On Saturday, a group of Binghamton University students plan to partake in “New Parade Day,” a bar crawl designed for students who missed the city of Binghamton’s Parade Day on March 4. More than 1,000 students have already responded as “going” to the event’s page on Facebook.
This semester, BU introduced a new winter break that directly overlapped with the city of Binghamton’s annual St. Patrick’s Day parade. Because residence halls were shut down for the duration of the long weekend, many students had no option but to go home for the time off.
The University has discouraged students from participating in the new Parade Day. L.C. Coghill, BU’s director of fraternity and sorority life, sent an email to Greek social organizations, expressing his disappointment with the event. Coghill explained that the city of Binghamton and the Binghamton Police Department do not approve of the event, and that police will have little tolerance for “questionable behavior.”
“Any chapters found to be in violation of the student code of conduct will be dealt with swiftly,” Coghill wrote in the email. “On a personal note, I think this whole thing is absurd and I am extremely disappointed that our community is buying into a scheme that has been created to promote binge drinking. We can do better than this.”
He also stated that he would be contacting the national organizations of these chapters and encouraging them to remind their BU chapters about rules governing “social events and risk management.”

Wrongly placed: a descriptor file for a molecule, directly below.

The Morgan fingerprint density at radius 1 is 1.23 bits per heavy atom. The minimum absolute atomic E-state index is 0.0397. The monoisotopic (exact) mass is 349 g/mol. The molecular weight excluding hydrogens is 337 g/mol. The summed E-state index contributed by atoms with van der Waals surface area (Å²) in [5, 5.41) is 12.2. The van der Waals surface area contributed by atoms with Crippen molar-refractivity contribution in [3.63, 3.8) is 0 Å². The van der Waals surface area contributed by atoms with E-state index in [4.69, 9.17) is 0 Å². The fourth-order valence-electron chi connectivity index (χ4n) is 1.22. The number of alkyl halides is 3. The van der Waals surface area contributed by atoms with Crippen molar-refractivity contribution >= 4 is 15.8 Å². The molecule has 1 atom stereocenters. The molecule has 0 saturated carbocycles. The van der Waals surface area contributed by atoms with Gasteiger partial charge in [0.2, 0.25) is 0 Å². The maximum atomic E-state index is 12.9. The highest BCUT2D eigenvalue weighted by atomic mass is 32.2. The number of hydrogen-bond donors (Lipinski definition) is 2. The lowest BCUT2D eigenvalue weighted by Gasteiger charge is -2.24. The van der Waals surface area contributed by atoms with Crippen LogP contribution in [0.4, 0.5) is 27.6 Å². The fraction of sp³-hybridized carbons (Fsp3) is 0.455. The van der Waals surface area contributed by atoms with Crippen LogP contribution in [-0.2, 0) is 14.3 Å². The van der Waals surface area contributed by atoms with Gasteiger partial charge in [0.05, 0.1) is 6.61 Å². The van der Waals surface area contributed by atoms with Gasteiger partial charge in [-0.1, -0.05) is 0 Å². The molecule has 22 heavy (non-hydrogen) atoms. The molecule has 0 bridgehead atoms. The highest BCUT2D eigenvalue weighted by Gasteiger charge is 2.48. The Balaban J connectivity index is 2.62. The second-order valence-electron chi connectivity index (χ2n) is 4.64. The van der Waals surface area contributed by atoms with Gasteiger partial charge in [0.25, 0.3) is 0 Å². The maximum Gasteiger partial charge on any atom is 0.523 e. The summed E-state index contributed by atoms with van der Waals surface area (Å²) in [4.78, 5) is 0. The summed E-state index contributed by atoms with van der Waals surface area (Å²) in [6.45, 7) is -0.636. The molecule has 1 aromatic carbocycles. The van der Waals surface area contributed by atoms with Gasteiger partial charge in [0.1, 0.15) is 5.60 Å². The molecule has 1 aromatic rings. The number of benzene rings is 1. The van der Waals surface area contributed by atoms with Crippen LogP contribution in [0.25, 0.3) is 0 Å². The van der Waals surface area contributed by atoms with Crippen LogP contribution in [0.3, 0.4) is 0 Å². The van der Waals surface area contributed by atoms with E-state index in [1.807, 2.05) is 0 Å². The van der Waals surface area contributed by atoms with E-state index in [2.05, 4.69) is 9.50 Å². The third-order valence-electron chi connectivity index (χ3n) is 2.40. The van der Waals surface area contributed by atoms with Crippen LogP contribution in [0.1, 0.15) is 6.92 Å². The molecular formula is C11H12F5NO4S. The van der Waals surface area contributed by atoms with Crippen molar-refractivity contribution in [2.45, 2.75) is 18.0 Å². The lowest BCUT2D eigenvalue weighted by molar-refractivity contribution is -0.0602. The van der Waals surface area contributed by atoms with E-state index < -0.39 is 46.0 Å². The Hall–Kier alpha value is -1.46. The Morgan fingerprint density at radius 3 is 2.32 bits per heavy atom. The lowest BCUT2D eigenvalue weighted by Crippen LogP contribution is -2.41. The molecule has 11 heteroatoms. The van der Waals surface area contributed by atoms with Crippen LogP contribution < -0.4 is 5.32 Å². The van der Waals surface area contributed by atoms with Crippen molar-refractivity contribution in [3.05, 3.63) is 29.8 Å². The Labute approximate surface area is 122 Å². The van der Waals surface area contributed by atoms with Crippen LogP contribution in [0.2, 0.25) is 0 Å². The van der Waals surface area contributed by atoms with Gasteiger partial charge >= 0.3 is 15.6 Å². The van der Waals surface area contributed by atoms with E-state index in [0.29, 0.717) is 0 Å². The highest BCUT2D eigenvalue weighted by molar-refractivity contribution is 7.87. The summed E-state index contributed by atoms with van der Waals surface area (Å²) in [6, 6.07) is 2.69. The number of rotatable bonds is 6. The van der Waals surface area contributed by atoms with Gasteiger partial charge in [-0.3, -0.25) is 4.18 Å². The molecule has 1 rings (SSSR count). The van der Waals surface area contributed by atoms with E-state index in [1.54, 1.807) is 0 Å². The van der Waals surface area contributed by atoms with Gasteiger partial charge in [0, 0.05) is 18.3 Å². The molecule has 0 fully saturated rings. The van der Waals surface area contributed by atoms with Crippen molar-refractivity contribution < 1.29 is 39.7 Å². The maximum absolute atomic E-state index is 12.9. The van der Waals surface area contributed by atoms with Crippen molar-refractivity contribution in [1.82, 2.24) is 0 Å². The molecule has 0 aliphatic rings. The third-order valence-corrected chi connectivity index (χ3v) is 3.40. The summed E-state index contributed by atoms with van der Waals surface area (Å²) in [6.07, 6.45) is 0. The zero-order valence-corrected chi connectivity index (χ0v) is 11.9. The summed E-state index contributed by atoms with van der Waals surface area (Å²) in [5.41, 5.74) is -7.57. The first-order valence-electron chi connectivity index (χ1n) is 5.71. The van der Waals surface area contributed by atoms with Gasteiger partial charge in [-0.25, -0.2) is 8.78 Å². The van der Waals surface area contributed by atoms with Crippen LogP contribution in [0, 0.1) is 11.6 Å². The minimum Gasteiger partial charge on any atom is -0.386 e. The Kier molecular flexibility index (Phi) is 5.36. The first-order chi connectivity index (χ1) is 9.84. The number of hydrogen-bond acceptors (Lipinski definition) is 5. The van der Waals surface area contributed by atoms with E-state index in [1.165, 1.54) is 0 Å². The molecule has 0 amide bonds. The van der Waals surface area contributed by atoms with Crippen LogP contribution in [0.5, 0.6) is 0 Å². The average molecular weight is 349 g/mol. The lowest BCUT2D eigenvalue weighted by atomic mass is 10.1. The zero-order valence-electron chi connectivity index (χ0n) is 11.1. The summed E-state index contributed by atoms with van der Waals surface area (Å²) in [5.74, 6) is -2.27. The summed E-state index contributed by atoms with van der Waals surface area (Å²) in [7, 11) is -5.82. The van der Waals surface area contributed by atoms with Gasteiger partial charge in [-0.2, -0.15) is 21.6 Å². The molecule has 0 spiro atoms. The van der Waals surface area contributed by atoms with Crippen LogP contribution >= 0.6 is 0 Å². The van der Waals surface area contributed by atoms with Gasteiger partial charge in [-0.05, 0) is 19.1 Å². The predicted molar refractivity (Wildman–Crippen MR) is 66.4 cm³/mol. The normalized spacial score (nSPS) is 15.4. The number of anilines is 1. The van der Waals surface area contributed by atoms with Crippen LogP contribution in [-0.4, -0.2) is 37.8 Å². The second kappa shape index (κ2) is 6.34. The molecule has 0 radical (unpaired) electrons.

The organizer of the event, who asked to remain anonymous, came up with the idea of the new Parade Day as a joke, but many of his friends liked the concept. Once he converted the idea into a Facebook page and it began to attract hundreds of likes, the event began to materialize.
“I just took it upon myself to do it, and it was pretty quick,” he said. “Once I made the Facebook page, it really blew up.”
Since the announcement of the event about a month ago, the new Parade Day has become a controversial topic. On Facebook and other online forums, Binghamton residents and students have been arguing over the merits of the event.
Some local residents have argued that students affected by the closing of residence halls are likely underage in any case. Many have said that students do not care about Irish pride or the parade tradition, but instead just want an excuse to day-drink.
“Parade day is about sending off our pipers and fellow people who participate in parades all over. It’s about family and being proud of being Irish. It’s not a reason to have a bar crawl,” said Lainey Laz, a local resident, on the new Parade Day Facebook page.
Many students retorted that the break was unfairly planned. They said that Parade Day is a tradition for students as well, and that they are supporting the local economy.
Some also took issue with the BU Greek life office’s strong condemnation of the event.
“The Greek life office has been pressuring us not to participate by outwardly condemning the new date and threatening sanctions,” said Glenn Rohan, a senior majoring in philosophy, politics and law and the president of the Delta Sigma Phi fraternity. “I am of legal drinking age and so are many of my brothers, and frankly it’s offensive that the administration would overstep and attempt to control our personal decisions outside the realm of the University.”
The student organizer said he acknowledges that not all local residents are opposed to the event, and that he wanted to remind all students to act responsibly this weekend.
“I just want everyone to be smart, stay safe and definitely make it a point to respect the Downtown area,” he said. “This was in no way an act of retaliation against the school. [We are] just looking for another way to celebrate Parade Day.”